Enteric Bacteria

Posted on: 17th May 2023


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-       Gram stain

-       Differential stain

-       Pathogenic cocci overview

-       Selective and differential media

-       Enteric bacteria

-       Bacterial aerotolerance

-       Bacterial analysis of water

-       Eukaryotic pathogens

·         When you write your paper, you should write as if you’re explaining your topic to someone who knows NOTHING about microbiology. Accordingly, when you use technical terms, you also need to explain exactly what they mean. I highly recommend asking someone else to read your paper!

·         You need to reference 2 peer-reviewed papers AND 2 general sources for your paper. You may use MORE than 2 peer-reviewed journal articles or more than 2 general sources if you choose. Just include them in your reference list, and with your hard-copy materials.

·         Remember that quoting from your references is not allowed for this assignment. If you chose to ignore this rule, 3 points will be deducted from your grade for every quote.

·         Plagiarism of ANY sort will result in a zero for the assignment. I highly recommend that you CAREFULLY reread the plagiarism pamphlet at this time, to make sure you have not plagiarized in your paper.

·         Remember that in addition to finding the resources, you must also USE them to write your paper. Please use footnotes, endnotes, or parenthetical documentation to indicate which information from your paper corresponds to which reference. If you choose not to, 10 points will automatically be deducted from your score.

·         Remember to turn in TWO resources for peer reviewed article. 1st page of article

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Enteric Bacteria

Bacteria that live in the intestines of humans and animals are known as enteric bacteria. Enteric bacteria can be benign, such as intestinal flora or microbiota, or pathogenic, meaning they can cause illness (Wallace, 2020). A considerable number of enteric bacteria are found in the intestines of all animals and humans. Enteric bacteria, often known as gut flora or human microbiota, are primarily innocuous and aid in maintaining a healthy digestive system. Enteric bacteria usually penetrate the body through the mouth, usually by ingesting contaminated food or water (Wallace, 2020). Direct contact with polluted water in swimming pools or lakes, infected surfaces, or excrement from animals or persons carrying the germs is another way the bacterium can be transmitted. When harmful bacteria enter the body, they multiply and infect the body. When a person becomes infected, their immune system attempts to eradicate the dangerous microorganisms.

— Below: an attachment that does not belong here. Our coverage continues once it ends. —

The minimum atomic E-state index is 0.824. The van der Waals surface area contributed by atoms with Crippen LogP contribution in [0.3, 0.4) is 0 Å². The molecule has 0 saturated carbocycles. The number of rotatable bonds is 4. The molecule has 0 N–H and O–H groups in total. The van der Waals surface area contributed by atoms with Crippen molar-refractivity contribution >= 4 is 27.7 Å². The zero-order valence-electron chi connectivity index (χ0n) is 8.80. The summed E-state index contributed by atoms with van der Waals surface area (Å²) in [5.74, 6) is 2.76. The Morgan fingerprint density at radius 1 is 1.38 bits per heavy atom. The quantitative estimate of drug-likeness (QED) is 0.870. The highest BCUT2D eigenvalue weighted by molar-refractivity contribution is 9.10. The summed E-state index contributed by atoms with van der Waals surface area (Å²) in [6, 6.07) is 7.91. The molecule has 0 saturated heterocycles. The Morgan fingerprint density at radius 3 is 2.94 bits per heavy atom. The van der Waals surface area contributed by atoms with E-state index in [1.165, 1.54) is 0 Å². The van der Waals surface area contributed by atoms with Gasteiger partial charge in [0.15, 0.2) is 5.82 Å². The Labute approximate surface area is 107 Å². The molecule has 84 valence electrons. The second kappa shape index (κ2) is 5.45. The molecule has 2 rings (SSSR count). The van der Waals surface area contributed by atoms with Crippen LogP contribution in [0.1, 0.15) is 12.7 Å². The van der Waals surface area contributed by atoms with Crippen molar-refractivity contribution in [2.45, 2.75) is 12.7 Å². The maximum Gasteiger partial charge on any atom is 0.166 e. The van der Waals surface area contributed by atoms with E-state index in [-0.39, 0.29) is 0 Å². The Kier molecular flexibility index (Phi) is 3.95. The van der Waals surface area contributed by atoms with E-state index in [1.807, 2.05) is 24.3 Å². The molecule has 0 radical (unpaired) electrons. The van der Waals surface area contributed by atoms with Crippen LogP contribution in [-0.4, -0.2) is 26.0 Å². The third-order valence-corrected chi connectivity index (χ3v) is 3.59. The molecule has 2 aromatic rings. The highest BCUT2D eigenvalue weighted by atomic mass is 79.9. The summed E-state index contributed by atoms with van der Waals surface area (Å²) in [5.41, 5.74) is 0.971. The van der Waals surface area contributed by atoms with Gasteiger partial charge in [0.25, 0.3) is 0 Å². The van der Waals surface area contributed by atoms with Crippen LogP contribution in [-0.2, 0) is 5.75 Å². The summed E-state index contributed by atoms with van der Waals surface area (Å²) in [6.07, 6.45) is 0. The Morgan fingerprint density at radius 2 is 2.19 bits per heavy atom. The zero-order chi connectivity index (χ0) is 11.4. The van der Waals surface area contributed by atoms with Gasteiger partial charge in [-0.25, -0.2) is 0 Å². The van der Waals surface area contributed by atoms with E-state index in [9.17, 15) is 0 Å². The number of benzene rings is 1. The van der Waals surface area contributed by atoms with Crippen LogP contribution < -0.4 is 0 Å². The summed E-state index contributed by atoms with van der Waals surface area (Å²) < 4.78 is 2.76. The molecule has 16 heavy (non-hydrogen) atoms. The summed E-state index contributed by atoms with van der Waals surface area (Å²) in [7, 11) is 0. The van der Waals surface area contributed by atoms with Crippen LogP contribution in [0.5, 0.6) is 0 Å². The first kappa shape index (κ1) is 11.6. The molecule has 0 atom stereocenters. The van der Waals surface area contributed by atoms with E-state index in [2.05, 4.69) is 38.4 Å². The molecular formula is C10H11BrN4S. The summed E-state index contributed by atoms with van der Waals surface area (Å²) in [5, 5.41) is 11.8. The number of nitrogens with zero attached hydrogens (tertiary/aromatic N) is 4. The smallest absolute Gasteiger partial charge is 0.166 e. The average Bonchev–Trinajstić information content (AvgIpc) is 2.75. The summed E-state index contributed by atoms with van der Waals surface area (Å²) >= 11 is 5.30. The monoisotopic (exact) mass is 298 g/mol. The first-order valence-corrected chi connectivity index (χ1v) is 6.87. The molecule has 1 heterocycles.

On the other hand, certain enteric bacteria strains are pathogenic and can cause sickness in people. Some people's immune systems can fight off microorganisms once they've entered their bodies (Berger,2018). On the other hand, the immune system is unable to eliminate the infection in certain people, and disease results. However, if the immune system cannot eliminate the infections, tissues of the body can be destroyed, resulting in disease signs and symptoms (Berger, 2018). The clinical manifestations of a bacterial infection differ based on the type of microorganisms involved and the region where the infections occur.  Fever, body aches, vomiting, dysentery, and abdominal pain are some of the most frequent symptoms linked with enteric bacteria (Berger, 2018). These bacteria are widespread in animal intestines and contaminate animal products while manufacturing.